Surface nanotopography guides kidney-derived stem cell differentiation into podocytes

Melanie MacGregor-Ramiasa, Isabel Hopp, Akash Bachhuka, Patricia Murray, Krasimir Vasilev

Research output: Contribution to journalArticlepeer-review

24 Citations (Scopus)

Abstract

Stem cells have enormous potential for developing novel therapies for kidney disease but our current inability to direct their differentiation to specialised renal cells presents a barrier to their use in renal bioengineering and drug development programmes. Here, a plasma-based technology was used to produce a range of biocompatible substrates comprising controlled surface nanotopography and tailored outermost chemical functionalities. These novel substrata were used to investigate the response of mouse kidney-derived stem cells to changes in both substrate nanotopography and surface chemistry. The stem cells proliferated to a similar extent on all substrates, but specific combinations of nanotopography and surface chemistry promoted differentiation into either podocyte or proximal tubule-like cells. The data reveal that high density of surface nanodefects in association with amine rich chemistry primarily lead to differentiation into podocytes while surfaces with low amine content constituted better substrates for differentiation into proximal tubule cells regardless of the surface nanotopographic profile. Thus plasma coated nanorough substrate may provide useful platform for guiding the fate kidney stem cell in vitro. Statement of Significance Adult kidney-derived stem cells have been identified as a promising way to regenerate damaged nephrons. Artificial growth platforms capable to guide the stem cells differentiation into useful cell lineages are needed to expand regenerative cell therapies for chronic kidney diseases. Chemically homogeneous growth substrates endowed with nanotopography gradients were generated via plasma assisted methods in order to investigate the effect of physical cues on the proliferation and differentiation of kidney-derived stem cells. For the first time it is shown that the surface density of the nano-structures had a greater impact on fate of the stem cells than their size. Careful design of the growth substrate nanotopography may help directing the differentiation into either podocytes or proximal tubule cells.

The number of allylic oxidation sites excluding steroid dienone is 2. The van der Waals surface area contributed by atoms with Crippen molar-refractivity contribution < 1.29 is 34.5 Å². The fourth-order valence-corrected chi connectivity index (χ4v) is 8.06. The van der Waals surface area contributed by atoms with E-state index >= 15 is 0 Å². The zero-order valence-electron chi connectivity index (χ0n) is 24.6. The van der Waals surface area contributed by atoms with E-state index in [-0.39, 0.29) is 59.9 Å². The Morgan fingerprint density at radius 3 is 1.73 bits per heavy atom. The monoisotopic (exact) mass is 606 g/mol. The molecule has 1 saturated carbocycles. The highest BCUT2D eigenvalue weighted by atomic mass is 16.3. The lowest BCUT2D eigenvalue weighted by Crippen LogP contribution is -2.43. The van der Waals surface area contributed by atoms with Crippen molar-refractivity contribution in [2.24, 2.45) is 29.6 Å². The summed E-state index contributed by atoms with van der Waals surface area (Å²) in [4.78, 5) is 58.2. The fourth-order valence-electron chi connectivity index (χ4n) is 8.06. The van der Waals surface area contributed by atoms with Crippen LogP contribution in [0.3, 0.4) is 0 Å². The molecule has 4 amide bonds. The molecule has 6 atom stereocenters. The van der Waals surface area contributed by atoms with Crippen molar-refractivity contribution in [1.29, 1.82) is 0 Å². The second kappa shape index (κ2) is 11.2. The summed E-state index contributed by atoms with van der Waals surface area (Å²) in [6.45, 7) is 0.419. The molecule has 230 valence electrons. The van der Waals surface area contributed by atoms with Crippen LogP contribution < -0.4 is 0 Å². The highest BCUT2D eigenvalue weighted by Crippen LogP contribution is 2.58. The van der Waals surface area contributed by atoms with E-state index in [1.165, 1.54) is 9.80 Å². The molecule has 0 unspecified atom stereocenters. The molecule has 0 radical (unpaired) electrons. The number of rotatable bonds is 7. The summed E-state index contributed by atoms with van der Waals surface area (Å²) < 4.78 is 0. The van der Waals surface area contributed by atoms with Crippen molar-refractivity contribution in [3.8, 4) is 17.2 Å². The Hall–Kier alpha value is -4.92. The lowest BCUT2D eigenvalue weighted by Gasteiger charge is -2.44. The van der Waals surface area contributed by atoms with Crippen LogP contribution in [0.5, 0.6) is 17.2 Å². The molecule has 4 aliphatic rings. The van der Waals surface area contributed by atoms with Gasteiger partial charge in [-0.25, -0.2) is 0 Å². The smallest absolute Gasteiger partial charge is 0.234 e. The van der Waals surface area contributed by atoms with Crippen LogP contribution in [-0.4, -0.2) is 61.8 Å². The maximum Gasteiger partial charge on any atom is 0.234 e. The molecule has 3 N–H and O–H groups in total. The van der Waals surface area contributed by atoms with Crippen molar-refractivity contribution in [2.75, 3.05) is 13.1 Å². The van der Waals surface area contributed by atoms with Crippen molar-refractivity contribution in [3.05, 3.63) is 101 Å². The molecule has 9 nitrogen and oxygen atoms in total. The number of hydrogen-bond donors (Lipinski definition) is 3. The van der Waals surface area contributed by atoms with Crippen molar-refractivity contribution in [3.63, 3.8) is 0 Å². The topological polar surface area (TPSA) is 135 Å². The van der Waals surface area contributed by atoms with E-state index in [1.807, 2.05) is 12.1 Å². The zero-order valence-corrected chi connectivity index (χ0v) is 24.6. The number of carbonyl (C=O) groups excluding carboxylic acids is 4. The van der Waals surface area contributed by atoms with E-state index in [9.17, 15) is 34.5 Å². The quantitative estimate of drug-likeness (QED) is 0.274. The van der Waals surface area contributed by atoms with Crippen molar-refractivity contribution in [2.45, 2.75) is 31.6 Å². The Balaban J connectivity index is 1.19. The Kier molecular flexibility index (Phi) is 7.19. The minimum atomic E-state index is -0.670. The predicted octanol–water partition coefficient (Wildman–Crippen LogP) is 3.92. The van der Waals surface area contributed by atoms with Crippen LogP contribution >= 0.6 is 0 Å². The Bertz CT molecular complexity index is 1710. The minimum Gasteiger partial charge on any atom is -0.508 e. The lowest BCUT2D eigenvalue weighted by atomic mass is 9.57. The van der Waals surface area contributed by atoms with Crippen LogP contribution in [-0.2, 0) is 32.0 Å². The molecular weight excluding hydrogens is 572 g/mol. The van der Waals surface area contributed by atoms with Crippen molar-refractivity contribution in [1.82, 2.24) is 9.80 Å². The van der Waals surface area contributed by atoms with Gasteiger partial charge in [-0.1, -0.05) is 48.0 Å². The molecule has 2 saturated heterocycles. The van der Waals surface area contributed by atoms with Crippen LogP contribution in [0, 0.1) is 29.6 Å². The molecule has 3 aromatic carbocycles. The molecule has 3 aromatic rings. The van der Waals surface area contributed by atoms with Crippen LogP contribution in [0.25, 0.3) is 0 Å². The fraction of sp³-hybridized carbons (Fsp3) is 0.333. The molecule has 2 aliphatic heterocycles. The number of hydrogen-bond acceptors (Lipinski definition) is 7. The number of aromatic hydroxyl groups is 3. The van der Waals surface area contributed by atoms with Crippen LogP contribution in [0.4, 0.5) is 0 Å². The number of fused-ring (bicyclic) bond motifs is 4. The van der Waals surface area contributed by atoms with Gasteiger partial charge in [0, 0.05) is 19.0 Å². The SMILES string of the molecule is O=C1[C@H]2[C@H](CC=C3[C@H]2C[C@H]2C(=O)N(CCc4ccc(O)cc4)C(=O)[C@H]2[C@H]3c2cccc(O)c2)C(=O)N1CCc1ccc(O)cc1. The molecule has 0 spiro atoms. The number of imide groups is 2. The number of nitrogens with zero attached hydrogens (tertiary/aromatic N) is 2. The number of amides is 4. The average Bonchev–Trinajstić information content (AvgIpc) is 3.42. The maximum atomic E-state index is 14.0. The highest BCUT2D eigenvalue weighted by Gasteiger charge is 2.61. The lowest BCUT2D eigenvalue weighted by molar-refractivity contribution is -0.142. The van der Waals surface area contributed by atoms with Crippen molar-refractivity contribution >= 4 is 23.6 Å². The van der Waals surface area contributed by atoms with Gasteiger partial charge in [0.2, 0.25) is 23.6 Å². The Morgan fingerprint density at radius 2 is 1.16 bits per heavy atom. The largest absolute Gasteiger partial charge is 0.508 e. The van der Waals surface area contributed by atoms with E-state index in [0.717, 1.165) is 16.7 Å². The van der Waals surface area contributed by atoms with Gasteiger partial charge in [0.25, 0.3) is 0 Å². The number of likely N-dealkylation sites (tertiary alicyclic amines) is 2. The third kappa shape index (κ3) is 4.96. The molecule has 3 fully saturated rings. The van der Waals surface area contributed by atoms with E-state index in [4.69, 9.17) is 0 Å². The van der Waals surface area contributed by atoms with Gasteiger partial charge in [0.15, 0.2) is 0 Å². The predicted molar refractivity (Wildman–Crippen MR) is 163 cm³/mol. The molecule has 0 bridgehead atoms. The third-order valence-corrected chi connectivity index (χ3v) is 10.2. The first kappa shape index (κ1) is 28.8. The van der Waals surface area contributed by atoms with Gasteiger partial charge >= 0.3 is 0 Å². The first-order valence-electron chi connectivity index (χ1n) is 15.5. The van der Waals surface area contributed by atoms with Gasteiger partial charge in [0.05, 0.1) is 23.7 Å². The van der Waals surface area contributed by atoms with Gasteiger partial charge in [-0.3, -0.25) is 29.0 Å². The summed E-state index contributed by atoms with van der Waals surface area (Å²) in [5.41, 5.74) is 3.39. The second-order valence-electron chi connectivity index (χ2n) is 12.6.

Original languageEnglish
Pages (from-to)171-180
Number of pages10
JournalActa Biomaterialia
Volume56
DOIs
Publication statusPublished - 1 Jul 2017
Externally publishedYes

Keywords

  • Gold nanoparticle
  • Kidney stem cell
  • Nanoroughness density
  • Nanotopography gradient
  • Physical cues
  • Plasma polymers
  • Podocytes
  • Proximal tubule cells
  • Stem cell differentiation

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